Monday, October 06, 2014

Kudos to Premier Wynne for remedying our democratic deficits

Political Reformer Premier Wynne
While many premiers, MPs, politicians and commentators wring their hands about the low voting counts in elections, and the feeling of impotence of many citizens, Premier Wynne of Ontario has decided to stop whining and do something about it.

With one bold step, Wynne will provide Ontario municipalities with the chance to try a radically different method of electing municipal councillors than the undemocratic first past the post sytem:

Premier Kathleen Wynne has ordered her municipal affairs minister to give Ontario cities the alternative of employing ranked ballots in the 2018 civic elections.

In her mandate letter to Ted McMeekin, Wynne spells out the importance of leading from the activist centre” with democratic reforms.

“We will spot emphasis on partnerships with organizations, communities and individuals to support foster continued economic growth and make a positive impact on the lives of every Ontarian,” the premier wrote.

“This collaborative approach will shape all the work we do. It will ensure we engage men and women on the troubles that matter the most to them, and that we implement meaningful options to our shared challenges.”

The advantages of a ranked election system are spelled out in the RaBIT website, and also discussed in two Wikipedia articles – on its use in the USA, and a general one.

Wynne’s instructions are wider than simply using the ranked system:

Substantially, Wynne has instructed McMeekin to start an evaluation of the Municipal Elections Act following the 2014 municipal elections” next month.

“You will assure that the act meets the needs of communities, and that it offers municipalities with the solution of making use of ranked ballots in future elections, beginning in 2018, as an option to initially-previous-the-post,” she wrote.

More to come?

By crafting the mandate of her Municipal Affairs Minister to ensure that the Municipal Elections Act must “meet the needs of communities”, Premier Wynne has given the Minister a pretty wide mandate.

Transparency and Open Data:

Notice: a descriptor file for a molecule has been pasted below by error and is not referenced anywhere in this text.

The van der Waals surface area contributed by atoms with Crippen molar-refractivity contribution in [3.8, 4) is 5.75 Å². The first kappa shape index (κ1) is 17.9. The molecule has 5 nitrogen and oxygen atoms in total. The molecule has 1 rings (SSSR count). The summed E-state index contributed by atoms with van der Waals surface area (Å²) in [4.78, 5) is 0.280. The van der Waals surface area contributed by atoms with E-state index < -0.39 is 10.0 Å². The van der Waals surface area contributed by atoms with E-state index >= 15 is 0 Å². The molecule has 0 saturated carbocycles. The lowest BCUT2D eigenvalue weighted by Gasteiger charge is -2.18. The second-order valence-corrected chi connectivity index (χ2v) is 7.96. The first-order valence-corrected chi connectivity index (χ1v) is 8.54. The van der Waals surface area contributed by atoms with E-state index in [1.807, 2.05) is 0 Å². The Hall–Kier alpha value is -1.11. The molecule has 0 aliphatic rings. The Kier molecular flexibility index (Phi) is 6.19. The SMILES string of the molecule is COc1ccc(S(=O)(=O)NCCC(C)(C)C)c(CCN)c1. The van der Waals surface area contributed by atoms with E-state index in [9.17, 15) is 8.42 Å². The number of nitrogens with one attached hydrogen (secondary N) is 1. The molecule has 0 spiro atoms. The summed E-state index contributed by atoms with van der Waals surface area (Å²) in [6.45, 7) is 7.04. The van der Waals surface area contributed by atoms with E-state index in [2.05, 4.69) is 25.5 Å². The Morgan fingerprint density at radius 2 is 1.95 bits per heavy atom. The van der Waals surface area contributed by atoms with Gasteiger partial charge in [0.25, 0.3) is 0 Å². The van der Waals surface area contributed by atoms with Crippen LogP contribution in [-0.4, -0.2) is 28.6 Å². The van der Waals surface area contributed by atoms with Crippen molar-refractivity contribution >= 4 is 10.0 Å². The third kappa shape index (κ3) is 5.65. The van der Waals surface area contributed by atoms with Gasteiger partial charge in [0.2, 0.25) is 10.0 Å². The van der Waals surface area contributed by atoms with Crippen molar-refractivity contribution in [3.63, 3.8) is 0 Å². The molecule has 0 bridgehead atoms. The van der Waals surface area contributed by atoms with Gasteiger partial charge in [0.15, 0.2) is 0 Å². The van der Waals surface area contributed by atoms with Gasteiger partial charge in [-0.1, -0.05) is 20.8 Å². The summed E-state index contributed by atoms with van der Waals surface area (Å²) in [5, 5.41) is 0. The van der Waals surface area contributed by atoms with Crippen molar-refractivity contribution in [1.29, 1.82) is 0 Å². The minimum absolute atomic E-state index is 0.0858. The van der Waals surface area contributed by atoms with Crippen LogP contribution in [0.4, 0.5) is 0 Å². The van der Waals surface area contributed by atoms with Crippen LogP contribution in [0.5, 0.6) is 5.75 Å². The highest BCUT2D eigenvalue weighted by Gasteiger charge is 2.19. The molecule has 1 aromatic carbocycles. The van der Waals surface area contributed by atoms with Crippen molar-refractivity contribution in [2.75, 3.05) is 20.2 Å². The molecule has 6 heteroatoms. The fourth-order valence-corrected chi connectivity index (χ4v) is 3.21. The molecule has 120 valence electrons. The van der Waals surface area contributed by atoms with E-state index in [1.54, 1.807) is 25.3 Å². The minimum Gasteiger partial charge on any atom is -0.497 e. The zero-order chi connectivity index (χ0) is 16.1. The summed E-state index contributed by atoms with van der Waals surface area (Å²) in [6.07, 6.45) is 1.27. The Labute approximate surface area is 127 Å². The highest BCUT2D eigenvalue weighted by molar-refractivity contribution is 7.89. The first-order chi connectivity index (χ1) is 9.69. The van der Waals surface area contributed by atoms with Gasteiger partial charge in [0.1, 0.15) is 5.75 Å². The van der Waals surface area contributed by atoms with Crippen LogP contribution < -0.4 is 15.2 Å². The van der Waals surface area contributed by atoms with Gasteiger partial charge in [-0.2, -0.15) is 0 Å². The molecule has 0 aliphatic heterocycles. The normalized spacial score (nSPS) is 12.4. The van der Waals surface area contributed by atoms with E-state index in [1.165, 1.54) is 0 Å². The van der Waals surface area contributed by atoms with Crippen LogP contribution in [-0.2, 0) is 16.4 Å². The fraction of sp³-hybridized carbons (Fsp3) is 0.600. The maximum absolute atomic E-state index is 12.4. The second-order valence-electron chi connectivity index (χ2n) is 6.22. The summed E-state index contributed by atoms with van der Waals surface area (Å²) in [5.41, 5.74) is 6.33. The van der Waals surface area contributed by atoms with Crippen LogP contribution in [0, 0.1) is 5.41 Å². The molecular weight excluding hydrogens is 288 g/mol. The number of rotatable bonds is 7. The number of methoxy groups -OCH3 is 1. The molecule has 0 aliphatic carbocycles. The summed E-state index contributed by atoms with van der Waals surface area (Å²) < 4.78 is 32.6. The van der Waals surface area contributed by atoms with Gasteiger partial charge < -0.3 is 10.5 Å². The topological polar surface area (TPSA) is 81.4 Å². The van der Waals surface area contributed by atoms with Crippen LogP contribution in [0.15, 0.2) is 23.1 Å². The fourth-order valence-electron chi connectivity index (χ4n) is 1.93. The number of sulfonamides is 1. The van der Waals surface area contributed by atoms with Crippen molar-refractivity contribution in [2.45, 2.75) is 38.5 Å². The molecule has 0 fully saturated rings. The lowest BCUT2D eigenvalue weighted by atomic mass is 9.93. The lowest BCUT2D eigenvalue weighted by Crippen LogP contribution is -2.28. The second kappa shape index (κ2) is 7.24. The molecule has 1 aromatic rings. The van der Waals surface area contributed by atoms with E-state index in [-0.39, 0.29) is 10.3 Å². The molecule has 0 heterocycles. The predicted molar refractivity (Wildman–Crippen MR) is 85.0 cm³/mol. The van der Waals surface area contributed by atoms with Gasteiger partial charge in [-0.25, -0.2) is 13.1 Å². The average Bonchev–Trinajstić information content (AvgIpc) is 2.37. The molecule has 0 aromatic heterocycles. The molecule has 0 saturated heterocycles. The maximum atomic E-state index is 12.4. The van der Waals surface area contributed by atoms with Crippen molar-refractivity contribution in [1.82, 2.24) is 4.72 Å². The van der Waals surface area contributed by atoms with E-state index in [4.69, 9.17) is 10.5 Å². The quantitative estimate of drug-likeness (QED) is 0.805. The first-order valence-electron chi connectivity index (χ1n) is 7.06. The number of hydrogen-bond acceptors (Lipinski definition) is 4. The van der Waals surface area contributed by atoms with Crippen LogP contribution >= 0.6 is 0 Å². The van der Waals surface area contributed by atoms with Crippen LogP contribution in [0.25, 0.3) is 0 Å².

For example, the Minister should check out the suggestions of the Manning Foundation for Democratic Education on the need for open data to allow for more transparency in municipal government. This is one way to ensure that communities have ready access to information about their municipalities, so as to find out avenues to meet their various needs, and to inform themselves of the steps being taken by their councils.

Citizen Referendums &  Initiatives:

The Minister should investigate changes to the Act to provide for democratic input in civic decisions through some form of citizen referenda, or citizens’ initiatives. See also the Wikipedia summary of particpatory democracy.

Barriers to Running for Office:

Another topic the Minister should investigate is whether the Act needs amendment to allow municipalities to experiment with different measures aimed at reducing barriers to citizens running for election to the municipal council, and what support should be given to enourage wider participation by under-represented groups (such as women and minorities).

Citizen Input into Municipal Governance:

The Minister should review the use of Creative Insight Councils and Wisdom Councils as a means allowed to municipalities under a revised Act to encourage greater participation by citizens in the identification of needs to be met by the council, and methods to meet those needs.

He should also consider amending the Act to allow the use of collaborative e-democracy methods, along the lines spelled out in this article.

The Act should also allow for municipalities to experiment with different forms of empowerment through public participation in municipal governance. These could include the setting aside of a portion of the municipal budget for allocation by citizens to chosen activities or needs (participatory budgeting), including forms of neighbourhood planning.

Funding could be provided under a revised Act for the establishment of municipal Think Tanks with membership from citizens and experts, focused on local issues. One example could be a regional ThinkYoung organization, aimed at increasing the involvement of young people in municipal affairs and governance.

This initiative by Premier Wynne could be one of the most significant steps taken by any level of government in  Canada to improve the state of our democracy.

Successful outcomes in various municipalities undere this program would encourage other provinces to try similar experiments, and other levels of government to modernize their governance practices.


  1. BC used preferential balloting in the 1952 and 1953 provincial elections and provincial elections from 1926 to 1955 used preferential ballots in Calgary, Edmonton and Medicine Hat ridings. So kudos to Wynne but it's been done before and should be implemented municipally, provincially and federally as soon as possible.

  2. Thanks, CuJo; and I agree - the sooner we have it at all three levels of government, the better! Any idea where we could find out more about these earlier experiments, and why they died?

  3. An online search would do. I can't remember which textbooks I had years ago that referenced it. I do remember that the Socreds won a minority in BC in '52 by being everyone's second choice. They ran under the same system in '53, won a majority while wiping out the Liberals and Progressive Conservatives for 2 generations and promptly reverted back to FPTP.


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